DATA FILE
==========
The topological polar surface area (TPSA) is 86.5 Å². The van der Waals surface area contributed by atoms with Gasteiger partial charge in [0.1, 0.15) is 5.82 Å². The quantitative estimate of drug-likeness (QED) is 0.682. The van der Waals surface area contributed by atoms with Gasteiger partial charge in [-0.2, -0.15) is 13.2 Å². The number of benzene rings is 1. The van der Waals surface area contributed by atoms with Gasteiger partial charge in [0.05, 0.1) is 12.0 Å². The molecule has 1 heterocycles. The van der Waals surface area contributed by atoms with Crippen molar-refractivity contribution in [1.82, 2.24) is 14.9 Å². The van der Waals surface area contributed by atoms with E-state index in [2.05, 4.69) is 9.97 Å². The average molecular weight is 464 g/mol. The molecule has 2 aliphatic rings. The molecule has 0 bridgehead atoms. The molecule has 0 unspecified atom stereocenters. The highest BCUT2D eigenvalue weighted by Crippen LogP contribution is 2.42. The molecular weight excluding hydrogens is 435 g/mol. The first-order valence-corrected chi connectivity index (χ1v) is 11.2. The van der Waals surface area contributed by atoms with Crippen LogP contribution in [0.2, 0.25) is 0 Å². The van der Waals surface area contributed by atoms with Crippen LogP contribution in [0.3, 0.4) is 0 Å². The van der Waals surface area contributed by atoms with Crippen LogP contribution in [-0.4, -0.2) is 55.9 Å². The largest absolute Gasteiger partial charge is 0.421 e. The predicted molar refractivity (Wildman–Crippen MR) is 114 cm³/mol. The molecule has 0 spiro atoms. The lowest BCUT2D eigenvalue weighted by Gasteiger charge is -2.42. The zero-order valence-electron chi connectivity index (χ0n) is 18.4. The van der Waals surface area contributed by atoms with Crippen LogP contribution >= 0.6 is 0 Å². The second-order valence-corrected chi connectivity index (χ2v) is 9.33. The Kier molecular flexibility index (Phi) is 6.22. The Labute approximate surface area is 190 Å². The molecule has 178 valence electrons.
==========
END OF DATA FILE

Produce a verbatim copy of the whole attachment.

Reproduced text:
The topological polar surface area (TPSA) is 86.5 Å². The van der Waals surface area contributed by atoms with Gasteiger partial charge in [0.1, 0.15) is 5.82 Å². The quantitative estimate of drug-likeness (QED) is 0.682. The van der Waals surface area contributed by atoms with Gasteiger partial charge in [-0.2, -0.15) is 13.2 Å². The number of benzene rings is 1. The van der Waals surface area contributed by atoms with Gasteiger partial charge in [0.05, 0.1) is 12.0 Å². The molecule has 1 heterocycles. The van der Waals surface area contributed by atoms with Crippen molar-refractivity contribution in [1.82, 2.24) is 14.9 Å². The van der Waals surface area contributed by atoms with E-state index in [2.05, 4.69) is 9.97 Å². The average molecular weight is 464 g/mol. The molecule has 2 aliphatic rings. The molecule has 0 bridgehead atoms. The molecule has 0 unspecified atom stereocenters. The highest BCUT2D eigenvalue weighted by Crippen LogP contribution is 2.42. The molecular weight excluding hydrogens is 435 g/mol. The first-order valence-corrected chi connectivity index (χ1v) is 11.2. The van der Waals surface area contributed by atoms with Crippen LogP contribution in [0.2, 0.25) is 0 Å². The van der Waals surface area contributed by atoms with Crippen LogP contribution in [0.3, 0.4) is 0 Å². The van der Waals surface area contributed by atoms with Crippen LogP contribution in [-0.4, -0.2) is 55.9 Å². The largest absolute Gasteiger partial charge is 0.421 e. The predicted molar refractivity (Wildman–Crippen MR) is 114 cm³/mol. The molecule has 0 spiro atoms. The lowest BCUT2D eigenvalue weighted by Gasteiger charge is -2.42. The zero-order valence-electron chi connectivity index (χ0n) is 18.4. The van der Waals surface area contributed by atoms with Crippen LogP contribution >= 0.6 is 0 Å². The second-order valence-corrected chi connectivity index (χ2v) is 9.33. The Kier molecular flexibility index (Phi) is 6.22. The Labute approximate surface area is 190 Å². The molecule has 178 valence electrons.